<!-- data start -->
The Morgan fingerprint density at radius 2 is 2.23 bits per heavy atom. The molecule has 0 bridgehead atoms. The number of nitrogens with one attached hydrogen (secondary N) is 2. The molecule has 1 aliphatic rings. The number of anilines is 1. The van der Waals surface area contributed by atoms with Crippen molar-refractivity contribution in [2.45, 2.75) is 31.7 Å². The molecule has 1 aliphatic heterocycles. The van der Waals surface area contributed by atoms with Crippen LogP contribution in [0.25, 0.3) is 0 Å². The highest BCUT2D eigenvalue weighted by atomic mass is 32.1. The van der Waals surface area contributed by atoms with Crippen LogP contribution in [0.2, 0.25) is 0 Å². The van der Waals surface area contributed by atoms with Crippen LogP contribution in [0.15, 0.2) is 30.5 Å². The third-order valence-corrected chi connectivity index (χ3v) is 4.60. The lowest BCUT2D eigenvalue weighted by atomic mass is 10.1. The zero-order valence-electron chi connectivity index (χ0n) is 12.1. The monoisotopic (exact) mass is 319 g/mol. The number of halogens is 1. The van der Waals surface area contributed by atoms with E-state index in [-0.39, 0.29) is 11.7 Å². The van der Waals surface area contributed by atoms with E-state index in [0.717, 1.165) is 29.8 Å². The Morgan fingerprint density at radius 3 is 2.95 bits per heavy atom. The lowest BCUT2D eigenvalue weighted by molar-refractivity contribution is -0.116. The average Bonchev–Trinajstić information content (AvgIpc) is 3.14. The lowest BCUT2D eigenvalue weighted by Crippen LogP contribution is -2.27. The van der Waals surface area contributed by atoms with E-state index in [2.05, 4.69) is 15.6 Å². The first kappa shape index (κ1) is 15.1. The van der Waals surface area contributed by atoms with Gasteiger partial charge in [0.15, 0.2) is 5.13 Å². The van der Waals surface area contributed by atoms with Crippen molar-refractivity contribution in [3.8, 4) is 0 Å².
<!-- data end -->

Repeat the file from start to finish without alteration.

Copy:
The Morgan fingerprint density at radius 2 is 2.23 bits per heavy atom. The molecule has 0 bridgehead atoms. The number of nitrogens with one attached hydrogen (secondary N) is 2. The molecule has 1 aliphatic rings. The number of anilines is 1. The van der Waals surface area contributed by atoms with Crippen molar-refractivity contribution in [2.45, 2.75) is 31.7 Å². The molecule has 1 aliphatic heterocycles. The van der Waals surface area contributed by atoms with Crippen LogP contribution in [0.25, 0.3) is 0 Å². The highest BCUT2D eigenvalue weighted by atomic mass is 32.1. The van der Waals surface area contributed by atoms with Crippen LogP contribution in [0.2, 0.25) is 0 Å². The van der Waals surface area contributed by atoms with Crippen LogP contribution in [0.15, 0.2) is 30.5 Å². The third-order valence-corrected chi connectivity index (χ3v) is 4.60. The lowest BCUT2D eigenvalue weighted by atomic mass is 10.1. The zero-order valence-electron chi connectivity index (χ0n) is 12.1. The monoisotopic (exact) mass is 319 g/mol. The number of halogens is 1. The van der Waals surface area contributed by atoms with E-state index in [-0.39, 0.29) is 11.7 Å². The van der Waals surface area contributed by atoms with E-state index in [0.717, 1.165) is 29.8 Å². The Morgan fingerprint density at radius 3 is 2.95 bits per heavy atom. The lowest BCUT2D eigenvalue weighted by molar-refractivity contribution is -0.116. The average Bonchev–Trinajstić information content (AvgIpc) is 3.14. The lowest BCUT2D eigenvalue weighted by Crippen LogP contribution is -2.27. The van der Waals surface area contributed by atoms with E-state index in [2.05, 4.69) is 15.6 Å². The first kappa shape index (κ1) is 15.1. The van der Waals surface area contributed by atoms with Gasteiger partial charge in [0.15, 0.2) is 5.13 Å². The van der Waals surface area contributed by atoms with Crippen molar-refractivity contribution in [3.8, 4) is 0 Å².